Israel’s weekend strikes on Syria may have sent regional tensions soaring, but life in Haifa was carrying on as normal on Monday, with locals adamant they are ready for any counterattack from Lebanon.
On the streets of this northern port city, where Israel on Sunday deployed a battery of its vaunted Iron Dome anti-missile system, the effect of the bombings was far from palpable, with people sipping cool drinks in outdoor cafes.
But the newspapers they read warned of a spillover from the Syrian civil war, particularly via the Damascus regime’s powerful Lebanese ally Hezbollah, situated within missile range across the border some 50 kilometres (30 miles) away.
The two pre-dawn air raids by Israel on Friday and Sunday destroyed missiles destined for Hezbollah, sparking fears that the Shiite movement could hit back.
Israel fears that Syria’s chemical weapons arsenal could fall into the hands of its Lebanese archfoe.
No less threatening is the Shiite group’s arsenal of what Israel says is some 60,000 rockets and missiles, some of which are capable of reaching every inch of the Jewish state.
“War is on the horizon,” said a 70-year-old retiree called Nahum who did not give his last name.
“War with Syria, Lebanon, everyone. Our shelter is ready,” he said of his family’s underground bunker, which residents keep prepared in the event of an attack.
“I have a gas mask… I’m scared, because during the last war with Lebanon (in 2006), a rocket landed next to my house.”
In July 2006, Israel and Hezbollah fought a bloody 34-day war, during which 261 rockets struck the city, killing 12 people and wounding hundreds more.
Half of the residents fled the city, while those that stayed behind spent long hours huddled in the safety of the bomb shelters.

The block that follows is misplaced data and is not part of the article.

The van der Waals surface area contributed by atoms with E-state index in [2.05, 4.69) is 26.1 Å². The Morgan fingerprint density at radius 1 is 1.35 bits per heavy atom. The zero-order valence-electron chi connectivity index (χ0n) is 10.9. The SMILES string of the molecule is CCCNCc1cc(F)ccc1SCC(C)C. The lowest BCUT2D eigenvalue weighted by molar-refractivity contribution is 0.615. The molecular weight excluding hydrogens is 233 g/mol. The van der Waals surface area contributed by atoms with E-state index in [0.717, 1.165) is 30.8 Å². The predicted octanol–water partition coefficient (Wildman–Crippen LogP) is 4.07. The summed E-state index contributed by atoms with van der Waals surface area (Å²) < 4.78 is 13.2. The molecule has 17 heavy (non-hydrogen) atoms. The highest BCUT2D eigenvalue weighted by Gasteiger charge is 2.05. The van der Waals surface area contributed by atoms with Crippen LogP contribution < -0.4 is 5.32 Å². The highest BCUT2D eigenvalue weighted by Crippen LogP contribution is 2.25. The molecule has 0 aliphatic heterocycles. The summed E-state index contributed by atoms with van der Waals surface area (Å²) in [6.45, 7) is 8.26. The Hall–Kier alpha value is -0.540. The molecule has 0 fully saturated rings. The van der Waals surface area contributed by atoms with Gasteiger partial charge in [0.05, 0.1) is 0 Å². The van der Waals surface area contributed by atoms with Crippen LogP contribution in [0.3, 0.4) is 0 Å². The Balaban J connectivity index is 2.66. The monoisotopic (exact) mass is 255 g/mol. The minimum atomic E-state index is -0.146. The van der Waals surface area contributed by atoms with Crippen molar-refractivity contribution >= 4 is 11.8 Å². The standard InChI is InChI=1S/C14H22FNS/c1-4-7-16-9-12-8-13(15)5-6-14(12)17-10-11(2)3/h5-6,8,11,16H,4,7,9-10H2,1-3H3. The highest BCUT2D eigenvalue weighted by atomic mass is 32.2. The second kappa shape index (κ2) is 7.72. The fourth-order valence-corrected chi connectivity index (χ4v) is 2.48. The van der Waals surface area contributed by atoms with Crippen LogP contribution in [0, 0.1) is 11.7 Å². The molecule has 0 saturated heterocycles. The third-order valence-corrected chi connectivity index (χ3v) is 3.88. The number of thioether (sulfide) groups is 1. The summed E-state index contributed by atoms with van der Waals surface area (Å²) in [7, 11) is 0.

Nahum’s friend Arik, 64, said he agreed with Israel’s air strikes inside Syria to prevent weapons getting into the hands of Hezbollah.
“If weapons go to this group of terrorists, it could be a problem,” he told AFP.
“We’re very close to Lebanon. Yesterday my neighbour got out his gas mask to be ready,” he said, admitting: “I haven’t been sleeping well.”
Alegra, a grandmother of seven, agreed whole-heartedly with Israel’s decision to strike inside Syria, but said she was relieved to be going back to England where she lives for half the year.
Israel “can’t sit by and watch the armies over there get ready to destroy it. As soon as there are signs that is happening, the (army) does need to go in,” she said.
“If I hadn’t planned to leave the country, I would.”
With the air force on high alert and the defence establishment watching Israel’s northern border very carefully, city officials said they were always prepared for a possible cross-border attack.
“There are drills the whole year” to prepare for a scenario in which residents have to go ground and shut down normal means of communication, explained municipal spokesman Ido Minkovsky as he walked through the tunnels of the city’s centrally-run shelter.
The modern-looking bunker features computers, telephones and a semi-circular array of tables for local officials to sit at and communicate with the outside world, including the army, should the city be locked down.
The shelter “is 100 percent proofed against chemical weapons,” Minkovsky added.
So far, there has been “no order from the government” to prepare for an attack, the municipality’s managing director Shmuel Gantz told AFP.
“But we are responsible for the population and are always ready,” he said, adding that most ordinary citizens had their own state-provided gas masks.
The Israel Postal Service, which runs distribution centres for gas masks, confirmed a “very significant rise” in calls to its information hotline since the weekend, although a spokeswoman said it had not translated into a rush on the ground.
Hussein Abdel Hamid, an Arab Israeli construction worker in his 20s, said he felt safe with all the security measures.
“We’re not scared of Hezbollah. Some people have gas masks for their kids’ sake. But Israel has a strong army and is a safe, secure country,” he said.
Nitza Argov, sitting in a nearby restaurant, said Haifa existed in a perpetual state of fear, particularly since the 2006 war with Hezbollah.
“But I know the army — I was a paratrooper — and I trust it,” she said.